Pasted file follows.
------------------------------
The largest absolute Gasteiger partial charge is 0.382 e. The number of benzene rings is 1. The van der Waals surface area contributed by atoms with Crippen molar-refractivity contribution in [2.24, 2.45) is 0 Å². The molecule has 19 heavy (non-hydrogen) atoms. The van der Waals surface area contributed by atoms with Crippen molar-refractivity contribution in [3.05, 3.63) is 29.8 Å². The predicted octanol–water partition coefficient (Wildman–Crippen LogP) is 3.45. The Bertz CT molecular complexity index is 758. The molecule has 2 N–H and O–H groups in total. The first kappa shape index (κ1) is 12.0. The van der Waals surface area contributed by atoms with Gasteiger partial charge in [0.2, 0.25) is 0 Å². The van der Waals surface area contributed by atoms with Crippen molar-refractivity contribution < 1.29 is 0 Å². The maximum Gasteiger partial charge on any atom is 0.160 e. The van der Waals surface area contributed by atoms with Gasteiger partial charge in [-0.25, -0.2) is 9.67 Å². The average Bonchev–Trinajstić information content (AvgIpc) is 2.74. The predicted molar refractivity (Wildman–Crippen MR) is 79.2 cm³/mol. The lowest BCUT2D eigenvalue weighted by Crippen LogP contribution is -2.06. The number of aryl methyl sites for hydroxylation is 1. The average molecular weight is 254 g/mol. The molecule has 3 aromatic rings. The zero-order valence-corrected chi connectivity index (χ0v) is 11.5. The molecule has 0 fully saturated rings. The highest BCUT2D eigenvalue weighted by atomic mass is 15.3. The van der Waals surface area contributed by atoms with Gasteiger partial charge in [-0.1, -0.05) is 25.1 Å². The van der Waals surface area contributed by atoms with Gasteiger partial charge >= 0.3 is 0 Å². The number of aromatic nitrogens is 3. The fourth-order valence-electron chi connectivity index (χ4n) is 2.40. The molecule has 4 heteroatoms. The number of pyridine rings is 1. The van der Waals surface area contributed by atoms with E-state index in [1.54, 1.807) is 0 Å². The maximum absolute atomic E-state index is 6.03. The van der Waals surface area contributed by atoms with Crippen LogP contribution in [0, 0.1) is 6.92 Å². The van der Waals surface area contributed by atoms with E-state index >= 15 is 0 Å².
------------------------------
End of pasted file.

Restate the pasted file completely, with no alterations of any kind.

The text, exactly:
The largest absolute Gasteiger partial charge is 0.382 e. The number of benzene rings is 1. The van der Waals surface area contributed by atoms with Crippen molar-refractivity contribution in [2.24, 2.45) is 0 Å². The molecule has 19 heavy (non-hydrogen) atoms. The van der Waals surface area contributed by atoms with Crippen molar-refractivity contribution in [3.05, 3.63) is 29.8 Å². The predicted octanol–water partition coefficient (Wildman–Crippen LogP) is 3.45. The Bertz CT molecular complexity index is 758. The molecule has 2 N–H and O–H groups in total. The first kappa shape index (κ1) is 12.0. The van der Waals surface area contributed by atoms with Gasteiger partial charge in [0.2, 0.25) is 0 Å². The van der Waals surface area contributed by atoms with Crippen molar-refractivity contribution < 1.29 is 0 Å². The maximum Gasteiger partial charge on any atom is 0.160 e. The van der Waals surface area contributed by atoms with Gasteiger partial charge in [-0.25, -0.2) is 9.67 Å². The average Bonchev–Trinajstić information content (AvgIpc) is 2.74. The predicted molar refractivity (Wildman–Crippen MR) is 79.2 cm³/mol. The lowest BCUT2D eigenvalue weighted by Crippen LogP contribution is -2.06. The number of aryl methyl sites for hydroxylation is 1. The average molecular weight is 254 g/mol. The molecule has 3 aromatic rings. The zero-order valence-corrected chi connectivity index (χ0v) is 11.5. The molecule has 0 fully saturated rings. The highest BCUT2D eigenvalue weighted by atomic mass is 15.3. The van der Waals surface area contributed by atoms with Gasteiger partial charge in [-0.1, -0.05) is 25.1 Å². The van der Waals surface area contributed by atoms with Gasteiger partial charge >= 0.3 is 0 Å². The number of aromatic nitrogens is 3. The fourth-order valence-electron chi connectivity index (χ4n) is 2.40. The molecule has 4 heteroatoms. The number of pyridine rings is 1. The van der Waals surface area contributed by atoms with E-state index in [1.54, 1.807) is 0 Å². The maximum absolute atomic E-state index is 6.03. The van der Waals surface area contributed by atoms with Crippen LogP contribution in [0, 0.1) is 6.92 Å². The van der Waals surface area contributed by atoms with E-state index >= 15 is 0 Å².